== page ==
Read more: Think you’re ‘fully vaccinated?’ Omicron may change the CDC definition

What is a mutation or variant? 

The coronavirus enters our cells using its “corona,” or layer of protein spikes, then makes copies of itself in our bodies, where inevitably there are some errors or mutations, as explained by Yale Medicine. Sometimes those mutations in the virus are harmless, but other times — like in the case of the delta and omicron variants — they make it much easier for the virus to spread from person to person and infect more people. 

The more people who are unvaccinated or without immunity from COVID-19, the more opportunities there are for the coronavirus to spread and form concerning variants. 

“I think what you’re seeing is just the manifestation of what we’ve been talking about,” Fauci told NBC in November. “Why it is so important for people to get vaccinated, and for those who are fully vaccinated to get boosted.”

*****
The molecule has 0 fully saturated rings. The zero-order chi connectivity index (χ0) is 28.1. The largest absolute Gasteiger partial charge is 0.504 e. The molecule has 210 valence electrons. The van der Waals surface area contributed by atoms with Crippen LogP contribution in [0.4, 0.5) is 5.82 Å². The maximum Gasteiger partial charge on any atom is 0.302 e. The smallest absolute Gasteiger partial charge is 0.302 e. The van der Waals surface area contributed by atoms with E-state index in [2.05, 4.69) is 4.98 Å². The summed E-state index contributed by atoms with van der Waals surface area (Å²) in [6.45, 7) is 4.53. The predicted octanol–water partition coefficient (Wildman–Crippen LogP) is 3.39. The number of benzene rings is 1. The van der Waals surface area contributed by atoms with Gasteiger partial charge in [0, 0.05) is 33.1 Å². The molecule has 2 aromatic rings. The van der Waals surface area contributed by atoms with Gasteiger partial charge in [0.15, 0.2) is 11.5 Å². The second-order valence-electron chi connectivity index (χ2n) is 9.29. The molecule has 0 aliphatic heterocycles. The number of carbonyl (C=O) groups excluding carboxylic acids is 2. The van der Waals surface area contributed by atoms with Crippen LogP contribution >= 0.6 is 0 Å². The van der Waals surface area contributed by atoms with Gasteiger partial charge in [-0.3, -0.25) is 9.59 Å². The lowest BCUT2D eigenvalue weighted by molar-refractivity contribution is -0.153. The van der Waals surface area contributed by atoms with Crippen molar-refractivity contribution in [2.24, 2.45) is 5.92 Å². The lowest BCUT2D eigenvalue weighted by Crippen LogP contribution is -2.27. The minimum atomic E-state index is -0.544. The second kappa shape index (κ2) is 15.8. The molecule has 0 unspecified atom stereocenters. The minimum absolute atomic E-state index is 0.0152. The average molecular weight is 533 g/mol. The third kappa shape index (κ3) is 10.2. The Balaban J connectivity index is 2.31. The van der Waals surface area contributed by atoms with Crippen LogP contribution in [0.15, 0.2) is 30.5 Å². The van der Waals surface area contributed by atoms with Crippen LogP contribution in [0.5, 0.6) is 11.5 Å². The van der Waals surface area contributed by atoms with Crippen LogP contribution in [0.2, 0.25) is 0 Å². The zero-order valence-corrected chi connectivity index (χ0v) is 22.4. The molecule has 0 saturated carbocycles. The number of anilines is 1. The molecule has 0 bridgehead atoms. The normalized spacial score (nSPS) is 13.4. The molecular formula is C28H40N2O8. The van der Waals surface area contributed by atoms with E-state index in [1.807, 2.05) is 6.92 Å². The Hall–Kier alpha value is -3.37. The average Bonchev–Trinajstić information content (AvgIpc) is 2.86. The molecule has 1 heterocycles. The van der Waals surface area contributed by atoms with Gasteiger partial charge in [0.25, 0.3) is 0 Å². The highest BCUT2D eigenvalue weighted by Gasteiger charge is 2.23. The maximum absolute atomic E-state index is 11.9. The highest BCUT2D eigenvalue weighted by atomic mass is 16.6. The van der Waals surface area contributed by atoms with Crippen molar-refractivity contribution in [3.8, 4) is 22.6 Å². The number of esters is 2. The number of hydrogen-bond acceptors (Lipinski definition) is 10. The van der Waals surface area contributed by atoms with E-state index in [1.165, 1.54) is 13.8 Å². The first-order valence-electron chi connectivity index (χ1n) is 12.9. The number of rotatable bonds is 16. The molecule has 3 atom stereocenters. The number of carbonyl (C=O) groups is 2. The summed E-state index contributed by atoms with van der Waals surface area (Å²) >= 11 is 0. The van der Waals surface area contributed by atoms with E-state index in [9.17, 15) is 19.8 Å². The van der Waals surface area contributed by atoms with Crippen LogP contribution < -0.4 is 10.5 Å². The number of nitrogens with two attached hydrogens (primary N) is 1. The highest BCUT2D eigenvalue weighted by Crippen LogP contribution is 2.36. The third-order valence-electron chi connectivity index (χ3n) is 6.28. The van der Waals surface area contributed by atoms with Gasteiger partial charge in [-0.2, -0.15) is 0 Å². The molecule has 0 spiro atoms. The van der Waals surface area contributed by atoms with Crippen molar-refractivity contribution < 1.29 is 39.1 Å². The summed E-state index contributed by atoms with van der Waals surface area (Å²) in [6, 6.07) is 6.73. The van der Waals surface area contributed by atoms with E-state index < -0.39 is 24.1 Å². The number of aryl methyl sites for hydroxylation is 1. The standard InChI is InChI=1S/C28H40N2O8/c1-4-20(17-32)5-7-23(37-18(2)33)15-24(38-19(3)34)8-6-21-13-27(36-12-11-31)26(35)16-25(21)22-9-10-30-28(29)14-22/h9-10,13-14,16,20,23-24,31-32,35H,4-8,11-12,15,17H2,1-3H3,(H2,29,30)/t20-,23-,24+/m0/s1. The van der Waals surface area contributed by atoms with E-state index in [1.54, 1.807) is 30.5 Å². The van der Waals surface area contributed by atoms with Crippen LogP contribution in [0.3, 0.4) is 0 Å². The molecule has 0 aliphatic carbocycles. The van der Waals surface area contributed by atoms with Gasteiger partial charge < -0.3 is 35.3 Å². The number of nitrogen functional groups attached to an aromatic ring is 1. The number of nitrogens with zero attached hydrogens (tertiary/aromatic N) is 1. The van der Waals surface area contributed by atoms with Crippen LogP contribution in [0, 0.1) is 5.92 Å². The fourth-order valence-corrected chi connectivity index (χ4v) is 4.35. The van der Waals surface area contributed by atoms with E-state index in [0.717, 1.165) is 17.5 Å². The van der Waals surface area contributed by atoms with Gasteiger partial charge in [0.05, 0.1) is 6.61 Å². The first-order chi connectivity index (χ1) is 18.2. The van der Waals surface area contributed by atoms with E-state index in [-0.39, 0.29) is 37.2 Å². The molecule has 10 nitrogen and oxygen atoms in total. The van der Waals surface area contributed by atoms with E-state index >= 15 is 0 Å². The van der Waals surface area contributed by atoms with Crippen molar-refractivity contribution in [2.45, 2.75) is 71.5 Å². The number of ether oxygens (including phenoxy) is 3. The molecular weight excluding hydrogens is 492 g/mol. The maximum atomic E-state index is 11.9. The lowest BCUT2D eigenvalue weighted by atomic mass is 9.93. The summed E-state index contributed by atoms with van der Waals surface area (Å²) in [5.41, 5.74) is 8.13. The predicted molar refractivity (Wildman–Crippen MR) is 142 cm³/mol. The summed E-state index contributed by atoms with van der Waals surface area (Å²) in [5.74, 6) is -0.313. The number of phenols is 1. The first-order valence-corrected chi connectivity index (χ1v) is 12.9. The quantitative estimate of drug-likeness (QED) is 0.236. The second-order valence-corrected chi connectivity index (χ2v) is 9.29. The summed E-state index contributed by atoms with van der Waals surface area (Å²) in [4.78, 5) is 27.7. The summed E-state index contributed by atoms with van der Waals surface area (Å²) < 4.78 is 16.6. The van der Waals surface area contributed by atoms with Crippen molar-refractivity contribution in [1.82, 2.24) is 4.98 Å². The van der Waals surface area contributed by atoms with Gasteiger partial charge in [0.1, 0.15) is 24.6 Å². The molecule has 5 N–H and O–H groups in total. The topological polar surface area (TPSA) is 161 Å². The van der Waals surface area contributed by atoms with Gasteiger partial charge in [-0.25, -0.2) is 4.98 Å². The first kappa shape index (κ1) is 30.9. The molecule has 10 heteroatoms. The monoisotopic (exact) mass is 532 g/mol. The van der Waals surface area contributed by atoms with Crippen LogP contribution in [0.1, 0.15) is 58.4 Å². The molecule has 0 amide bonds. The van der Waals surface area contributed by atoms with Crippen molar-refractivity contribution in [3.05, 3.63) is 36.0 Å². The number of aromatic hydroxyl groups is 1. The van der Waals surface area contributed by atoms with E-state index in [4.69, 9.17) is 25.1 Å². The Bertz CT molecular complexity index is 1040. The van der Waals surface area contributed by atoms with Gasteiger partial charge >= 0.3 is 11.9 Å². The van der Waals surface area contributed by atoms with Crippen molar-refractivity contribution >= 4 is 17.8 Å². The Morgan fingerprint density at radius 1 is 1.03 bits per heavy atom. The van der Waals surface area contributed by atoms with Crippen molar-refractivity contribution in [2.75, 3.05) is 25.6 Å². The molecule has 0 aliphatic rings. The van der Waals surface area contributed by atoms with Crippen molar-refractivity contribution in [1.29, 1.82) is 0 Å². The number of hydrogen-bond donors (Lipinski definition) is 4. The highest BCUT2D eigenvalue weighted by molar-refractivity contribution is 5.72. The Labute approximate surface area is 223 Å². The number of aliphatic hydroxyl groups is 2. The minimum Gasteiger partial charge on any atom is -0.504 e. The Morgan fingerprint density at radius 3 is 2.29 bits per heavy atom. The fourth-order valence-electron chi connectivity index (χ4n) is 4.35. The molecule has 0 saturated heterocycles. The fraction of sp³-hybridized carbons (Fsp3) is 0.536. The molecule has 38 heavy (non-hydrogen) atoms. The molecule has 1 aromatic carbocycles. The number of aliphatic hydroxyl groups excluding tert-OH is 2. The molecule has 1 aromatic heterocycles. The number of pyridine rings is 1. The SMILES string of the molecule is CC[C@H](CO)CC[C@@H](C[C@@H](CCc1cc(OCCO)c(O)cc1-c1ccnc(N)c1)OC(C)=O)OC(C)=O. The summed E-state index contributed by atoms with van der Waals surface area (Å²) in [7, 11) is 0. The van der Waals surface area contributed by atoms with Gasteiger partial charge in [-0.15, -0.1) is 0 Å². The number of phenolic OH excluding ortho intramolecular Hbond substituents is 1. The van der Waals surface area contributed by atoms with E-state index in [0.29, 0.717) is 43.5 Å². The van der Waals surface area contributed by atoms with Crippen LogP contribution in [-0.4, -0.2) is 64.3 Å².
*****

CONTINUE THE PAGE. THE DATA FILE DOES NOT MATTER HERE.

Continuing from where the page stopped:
Apart from vaccine hesitancy, many people in countries outside the US don’t have access to a COVID-19 vaccine. According to Our World in Data, 7.3% of people in low-income countries have received a dose of coronavirus vaccine. 

“The emergence of the omicron variant should be a wake-up call to the world that vaccine inequality cannot be allowed to continue,” South Africa’s president, Cyril Ramaphosa, said in an address. 

At a recent press briefing, White House COVID-19 Response Coordinator Jeff Zients said the US has shipped 300 million COVID-19 vaccine doses out for donation, a milestone, he said, in the White House pledge to donate 1.2 billion doses of COVID-19 vaccine to other countries. 

What are the symptoms of omicron vs. delta?